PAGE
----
University of Iowa faculty plan to take a vote of “no confidence” this week in the board that governs the university.
Faculty Senate president Sheldon Kurtz says the faculty will also call for the resignation of two Board of Regents members who were involved in the botched search for a new U-of-I president. “Things have gotten to the point where the leadership of the board is not capable of leading the board or the university in a positive direction,” Kurtz says.
Former University of Iowa President David Skorton resigned last spring and left in June. The search committee assembled to find his replacement voted to reject all four finalists in November. Out-going Governor Tom Vilsack stepped in and got the search committee and the entire Board of Regents to reconsider the top candidate, who in the end turned the job down anyway.
Kurtz says Regents president Michael Gartner and Teresa Wahlert need to go. “It would be very difficult to attrack a quality individual to this institution without a chance in leadership,” Kurtz says.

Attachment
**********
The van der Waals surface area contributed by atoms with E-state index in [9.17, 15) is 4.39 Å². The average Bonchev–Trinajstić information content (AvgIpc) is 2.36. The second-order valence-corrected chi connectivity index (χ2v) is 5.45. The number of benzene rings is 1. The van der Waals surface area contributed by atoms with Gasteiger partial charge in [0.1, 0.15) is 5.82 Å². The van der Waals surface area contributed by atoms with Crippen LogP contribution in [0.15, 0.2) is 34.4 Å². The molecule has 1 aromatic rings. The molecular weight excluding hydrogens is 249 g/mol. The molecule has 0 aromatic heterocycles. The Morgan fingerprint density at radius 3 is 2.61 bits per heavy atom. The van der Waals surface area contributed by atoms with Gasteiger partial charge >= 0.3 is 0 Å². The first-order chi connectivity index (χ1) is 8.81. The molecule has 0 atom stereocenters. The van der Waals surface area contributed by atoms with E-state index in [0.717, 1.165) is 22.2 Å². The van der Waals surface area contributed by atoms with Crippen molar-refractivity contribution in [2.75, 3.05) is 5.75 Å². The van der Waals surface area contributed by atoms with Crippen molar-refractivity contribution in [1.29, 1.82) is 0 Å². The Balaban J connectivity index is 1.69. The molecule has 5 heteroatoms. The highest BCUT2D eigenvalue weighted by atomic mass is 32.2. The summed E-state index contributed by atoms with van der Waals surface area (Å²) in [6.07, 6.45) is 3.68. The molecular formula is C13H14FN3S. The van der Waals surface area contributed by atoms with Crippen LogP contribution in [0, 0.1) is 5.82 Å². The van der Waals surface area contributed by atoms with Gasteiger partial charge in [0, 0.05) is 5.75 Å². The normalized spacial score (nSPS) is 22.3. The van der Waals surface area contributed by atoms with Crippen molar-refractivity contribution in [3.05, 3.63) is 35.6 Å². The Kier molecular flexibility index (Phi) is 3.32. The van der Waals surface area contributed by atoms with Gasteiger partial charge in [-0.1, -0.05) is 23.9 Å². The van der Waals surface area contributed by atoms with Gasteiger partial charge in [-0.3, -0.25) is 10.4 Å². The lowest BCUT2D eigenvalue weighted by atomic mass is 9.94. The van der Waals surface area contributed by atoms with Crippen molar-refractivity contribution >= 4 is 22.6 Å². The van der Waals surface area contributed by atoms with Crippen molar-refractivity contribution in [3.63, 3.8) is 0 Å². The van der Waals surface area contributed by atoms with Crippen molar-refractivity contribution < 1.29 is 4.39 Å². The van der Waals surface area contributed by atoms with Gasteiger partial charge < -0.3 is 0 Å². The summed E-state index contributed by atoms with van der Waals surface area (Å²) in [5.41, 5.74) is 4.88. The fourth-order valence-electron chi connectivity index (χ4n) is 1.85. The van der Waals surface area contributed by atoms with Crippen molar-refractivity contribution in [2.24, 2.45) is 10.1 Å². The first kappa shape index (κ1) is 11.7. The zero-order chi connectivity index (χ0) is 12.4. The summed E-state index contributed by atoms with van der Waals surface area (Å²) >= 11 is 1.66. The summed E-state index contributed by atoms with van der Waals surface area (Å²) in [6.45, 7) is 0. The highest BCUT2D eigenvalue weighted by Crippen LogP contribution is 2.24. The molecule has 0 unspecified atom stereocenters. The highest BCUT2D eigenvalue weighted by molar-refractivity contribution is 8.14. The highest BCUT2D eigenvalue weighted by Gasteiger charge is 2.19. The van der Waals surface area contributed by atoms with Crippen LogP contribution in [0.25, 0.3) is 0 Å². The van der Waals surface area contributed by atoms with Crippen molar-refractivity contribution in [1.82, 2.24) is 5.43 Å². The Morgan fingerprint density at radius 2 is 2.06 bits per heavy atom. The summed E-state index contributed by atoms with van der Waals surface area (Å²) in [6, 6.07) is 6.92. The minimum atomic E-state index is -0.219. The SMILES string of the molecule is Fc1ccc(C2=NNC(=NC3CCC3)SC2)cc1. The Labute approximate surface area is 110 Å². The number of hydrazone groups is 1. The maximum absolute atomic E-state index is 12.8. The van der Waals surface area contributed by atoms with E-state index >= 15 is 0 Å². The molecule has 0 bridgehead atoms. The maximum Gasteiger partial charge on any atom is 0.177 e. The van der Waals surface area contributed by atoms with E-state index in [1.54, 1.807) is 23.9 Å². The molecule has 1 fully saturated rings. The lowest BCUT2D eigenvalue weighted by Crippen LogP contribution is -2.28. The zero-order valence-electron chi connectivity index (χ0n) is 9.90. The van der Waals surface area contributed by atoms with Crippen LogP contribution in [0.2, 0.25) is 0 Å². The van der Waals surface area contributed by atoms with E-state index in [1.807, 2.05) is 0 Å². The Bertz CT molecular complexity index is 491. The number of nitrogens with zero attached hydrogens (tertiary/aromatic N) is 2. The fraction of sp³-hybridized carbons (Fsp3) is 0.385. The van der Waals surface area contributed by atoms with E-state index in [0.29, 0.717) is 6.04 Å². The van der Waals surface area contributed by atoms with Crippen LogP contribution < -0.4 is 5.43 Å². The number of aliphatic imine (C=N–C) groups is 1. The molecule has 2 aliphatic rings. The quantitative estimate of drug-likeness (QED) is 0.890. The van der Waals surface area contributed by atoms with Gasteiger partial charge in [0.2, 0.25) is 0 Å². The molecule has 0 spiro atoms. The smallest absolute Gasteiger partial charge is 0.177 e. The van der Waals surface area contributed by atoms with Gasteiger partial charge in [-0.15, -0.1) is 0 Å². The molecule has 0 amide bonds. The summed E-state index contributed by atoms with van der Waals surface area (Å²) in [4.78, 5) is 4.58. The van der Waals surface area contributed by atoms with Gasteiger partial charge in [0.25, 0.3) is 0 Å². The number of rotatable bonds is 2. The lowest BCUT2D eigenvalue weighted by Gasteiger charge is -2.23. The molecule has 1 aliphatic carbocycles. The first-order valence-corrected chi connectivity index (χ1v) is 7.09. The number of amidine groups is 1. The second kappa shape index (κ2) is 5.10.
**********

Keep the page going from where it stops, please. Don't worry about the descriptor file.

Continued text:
Kurtz, a long-time U-of-I law professor, says there have been five presidential searches conducted since he’s been at the U-of-I. “Four of them run by the faculty and dominated by the faculty produced presidents who went on to Cornell and Michigan and Dartmouth,” Kurtz says. “One of them that was dominated by the Board of Regents produced an utter failure.”
The Johnson County Democratic Party took a vote of “no confidence” last week in the Board of Regents and asked Democratic Governor Tom Vilsack to clean out the board. That’s the same message State Senator Bob Dvorsky of Coralville, a long-time Vilsack ally, is delivering.
On Friday afternoon, Vilsack said he will not ask for the resignations of the two top members of the Board of Regents and expected the board to remain “focused” on the job of finding the best possible president for the University of Iowa.
Vilsack faces woes on another front in his final weeks in office. Leaders of the NAACP’s Iowa chapter plan a news conference today to announce why they’re pulling out of a group Vilsack assembled to investigate claims of racial bias in state hiring and promotion practices.